Beware! Ransomware discovered that mimics Malwarebytes

It’s a form of what is known as social engineering. Criminals will use a slightly misspelled word from a name of a popular product or even an exact copy of a logo or product name, in the hope to fool users into installing a malicious piece of software or virus onto their own system. The most prevalent and dangerous form of malware in 2016 is definitely ransomware, which encrypts files on whatever system gets infected and then demands a ransom, usually in Bitcoin, to “unlock” the files on the server or workstation.
A non-functional but potentially dangerous variant of the DetoxCrypto cryptomalware, which was itself just detected a month ago, has been seen “in the wild”. Experts are warning this could be new RaaS (Ransomware as a Service) gearing up for mass distribution over the Dark Web. RaaS enables even non-technical savvy criminals to access sophisticated infection and ransomware tools on a referral basis.

fake Malwarebytes detected

Fake Malwarebytes detected

This new version uses the logo and a slightly misspelled name of Malwarebytes, a popular and effective anit-malware tool. If you look closely you will see it is spelled ‘Malwerbytes” and the logo is nearly identical. While this new version is not operating yet it could be appearing in a malicious form soon.


Other new ransomware variants include one dubbed doxware. It combines the nastiness of ransomware, holding your files hostage until you pay up, with “doxing”, which is an old favorite hacker technique of publishing a victim’s name, address, phone number, family members and other personal information online. In this new attack a screen alerts the victim that computer files have been encrypted with a ticking clock for paying the ransom. It adds thr warning that all login information, contacts and Skype history have been uploaded onto a server and promises to send that information to each of the victim’s contacts if they do not pay up.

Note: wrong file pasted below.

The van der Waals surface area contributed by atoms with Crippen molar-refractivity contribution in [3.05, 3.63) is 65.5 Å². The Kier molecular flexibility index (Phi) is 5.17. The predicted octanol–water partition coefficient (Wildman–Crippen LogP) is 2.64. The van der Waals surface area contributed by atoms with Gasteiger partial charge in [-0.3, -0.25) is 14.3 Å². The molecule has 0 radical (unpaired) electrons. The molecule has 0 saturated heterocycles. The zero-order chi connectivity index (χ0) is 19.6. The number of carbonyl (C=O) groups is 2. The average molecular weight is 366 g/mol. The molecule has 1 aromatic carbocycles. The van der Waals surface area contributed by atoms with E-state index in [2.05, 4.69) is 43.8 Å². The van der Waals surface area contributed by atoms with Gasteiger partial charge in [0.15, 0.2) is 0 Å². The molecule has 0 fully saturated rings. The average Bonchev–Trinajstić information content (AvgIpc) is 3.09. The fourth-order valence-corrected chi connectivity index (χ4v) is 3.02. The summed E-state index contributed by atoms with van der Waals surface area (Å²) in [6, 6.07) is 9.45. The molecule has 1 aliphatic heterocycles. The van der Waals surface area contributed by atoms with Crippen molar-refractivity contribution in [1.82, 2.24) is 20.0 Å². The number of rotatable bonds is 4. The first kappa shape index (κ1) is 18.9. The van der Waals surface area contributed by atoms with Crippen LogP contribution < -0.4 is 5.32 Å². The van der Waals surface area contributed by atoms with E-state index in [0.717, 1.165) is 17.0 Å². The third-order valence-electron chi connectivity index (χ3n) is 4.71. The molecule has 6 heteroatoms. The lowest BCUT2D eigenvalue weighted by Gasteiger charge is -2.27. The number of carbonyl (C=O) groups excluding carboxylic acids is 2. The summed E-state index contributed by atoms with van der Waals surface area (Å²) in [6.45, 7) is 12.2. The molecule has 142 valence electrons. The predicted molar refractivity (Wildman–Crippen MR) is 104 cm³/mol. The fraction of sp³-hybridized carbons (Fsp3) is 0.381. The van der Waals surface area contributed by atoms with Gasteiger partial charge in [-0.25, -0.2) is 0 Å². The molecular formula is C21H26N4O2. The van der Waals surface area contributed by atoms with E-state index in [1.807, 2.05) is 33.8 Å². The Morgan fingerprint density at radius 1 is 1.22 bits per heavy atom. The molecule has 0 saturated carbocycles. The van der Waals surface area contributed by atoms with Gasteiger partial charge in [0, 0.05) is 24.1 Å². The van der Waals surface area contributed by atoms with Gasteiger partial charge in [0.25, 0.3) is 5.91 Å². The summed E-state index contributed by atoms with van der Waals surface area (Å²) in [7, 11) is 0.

It also looks automatically for any file with specific keywords like “nude” or “resume” in an attempt to find damaging information to share.

The best defense against any ransomware attack is to always be careful about opening email attachments. Make sure you know and trust the sender. Make sure the email makes sense and is not a random request from an even commonly known sender.

Recently we have seen a rash of spoofed emails that appear to be from FedEx or another delivery company referring to a missed delivery of a package. It instructs the victim to download and print a shipping label, which is in fact an automated script that releases and runs the crypto malware that locks the user’s files. Beware and avoid!

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